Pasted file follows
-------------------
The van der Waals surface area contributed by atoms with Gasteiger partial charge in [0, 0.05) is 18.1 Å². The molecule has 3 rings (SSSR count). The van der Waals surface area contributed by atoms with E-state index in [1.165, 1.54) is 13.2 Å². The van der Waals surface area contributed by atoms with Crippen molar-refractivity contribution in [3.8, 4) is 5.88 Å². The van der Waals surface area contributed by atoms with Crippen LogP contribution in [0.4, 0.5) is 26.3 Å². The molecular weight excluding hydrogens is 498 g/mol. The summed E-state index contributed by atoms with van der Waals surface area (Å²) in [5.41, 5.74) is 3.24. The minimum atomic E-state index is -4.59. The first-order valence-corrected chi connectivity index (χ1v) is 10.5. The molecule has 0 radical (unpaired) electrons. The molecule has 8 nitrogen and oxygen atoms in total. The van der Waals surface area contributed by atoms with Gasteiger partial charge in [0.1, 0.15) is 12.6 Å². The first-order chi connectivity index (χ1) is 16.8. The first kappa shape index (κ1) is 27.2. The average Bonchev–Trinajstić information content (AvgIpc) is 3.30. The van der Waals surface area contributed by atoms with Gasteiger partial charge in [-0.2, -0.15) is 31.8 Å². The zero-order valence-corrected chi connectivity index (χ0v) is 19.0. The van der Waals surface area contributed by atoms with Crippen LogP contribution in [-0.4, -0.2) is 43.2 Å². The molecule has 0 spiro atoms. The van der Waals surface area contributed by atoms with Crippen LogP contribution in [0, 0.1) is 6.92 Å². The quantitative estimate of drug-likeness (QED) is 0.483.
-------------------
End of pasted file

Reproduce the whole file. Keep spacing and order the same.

The van der Waals surface area contributed by atoms with Gasteiger partial charge in [0, 0.05) is 18.1 Å². The molecule has 3 rings (SSSR count). The van der Waals surface area contributed by atoms with E-state index in [1.165, 1.54) is 13.2 Å². The van der Waals surface area contributed by atoms with Crippen molar-refractivity contribution in [3.8, 4) is 5.88 Å². The van der Waals surface area contributed by atoms with Crippen LogP contribution in [0.4, 0.5) is 26.3 Å². The molecular weight excluding hydrogens is 498 g/mol. The summed E-state index contributed by atoms with van der Waals surface area (Å²) in [5.41, 5.74) is 3.24. The minimum atomic E-state index is -4.59. The first-order valence-corrected chi connectivity index (χ1v) is 10.5. The molecule has 0 radical (unpaired) electrons. The molecule has 8 nitrogen and oxygen atoms in total. The van der Waals surface area contributed by atoms with Gasteiger partial charge in [0.1, 0.15) is 12.6 Å². The first-order chi connectivity index (χ1) is 16.8. The first kappa shape index (κ1) is 27.2. The average Bonchev–Trinajstić information content (AvgIpc) is 3.30. The van der Waals surface area contributed by atoms with Gasteiger partial charge in [-0.2, -0.15) is 31.8 Å². The zero-order valence-corrected chi connectivity index (χ0v) is 19.0. The van der Waals surface area contributed by atoms with Crippen LogP contribution in [-0.4, -0.2) is 43.2 Å². The molecule has 0 spiro atoms. The van der Waals surface area contributed by atoms with Crippen LogP contribution in [0, 0.1) is 6.92 Å². The quantitative estimate of drug-likeness (QED) is 0.483.